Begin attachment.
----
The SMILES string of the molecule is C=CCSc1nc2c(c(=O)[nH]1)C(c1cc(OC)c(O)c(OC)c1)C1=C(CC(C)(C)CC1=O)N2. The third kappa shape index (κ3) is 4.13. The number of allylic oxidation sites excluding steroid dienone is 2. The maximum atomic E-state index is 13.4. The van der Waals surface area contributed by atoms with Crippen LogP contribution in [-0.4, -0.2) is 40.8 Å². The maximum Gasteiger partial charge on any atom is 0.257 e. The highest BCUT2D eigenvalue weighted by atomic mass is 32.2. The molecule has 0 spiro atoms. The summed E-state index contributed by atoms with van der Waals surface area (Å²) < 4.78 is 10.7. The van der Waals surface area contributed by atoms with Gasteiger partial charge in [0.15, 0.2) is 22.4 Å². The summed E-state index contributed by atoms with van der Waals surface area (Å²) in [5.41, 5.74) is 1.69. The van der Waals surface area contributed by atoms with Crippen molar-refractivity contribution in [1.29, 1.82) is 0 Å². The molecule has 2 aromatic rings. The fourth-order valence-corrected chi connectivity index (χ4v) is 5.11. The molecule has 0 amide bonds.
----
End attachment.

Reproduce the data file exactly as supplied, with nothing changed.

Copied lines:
The SMILES string of the molecule is C=CCSc1nc2c(c(=O)[nH]1)C(c1cc(OC)c(O)c(OC)c1)C1=C(CC(C)(C)CC1=O)N2. The third kappa shape index (κ3) is 4.13. The number of allylic oxidation sites excluding steroid dienone is 2. The maximum atomic E-state index is 13.4. The van der Waals surface area contributed by atoms with Crippen LogP contribution in [-0.4, -0.2) is 40.8 Å². The maximum Gasteiger partial charge on any atom is 0.257 e. The highest BCUT2D eigenvalue weighted by atomic mass is 32.2. The molecule has 0 spiro atoms. The summed E-state index contributed by atoms with van der Waals surface area (Å²) < 4.78 is 10.7. The van der Waals surface area contributed by atoms with Gasteiger partial charge in [0.15, 0.2) is 22.4 Å². The summed E-state index contributed by atoms with van der Waals surface area (Å²) in [5.41, 5.74) is 1.69. The van der Waals surface area contributed by atoms with Crippen molar-refractivity contribution in [1.29, 1.82) is 0 Å². The molecule has 2 aromatic rings. The fourth-order valence-corrected chi connectivity index (χ4v) is 5.11. The molecule has 0 amide bonds.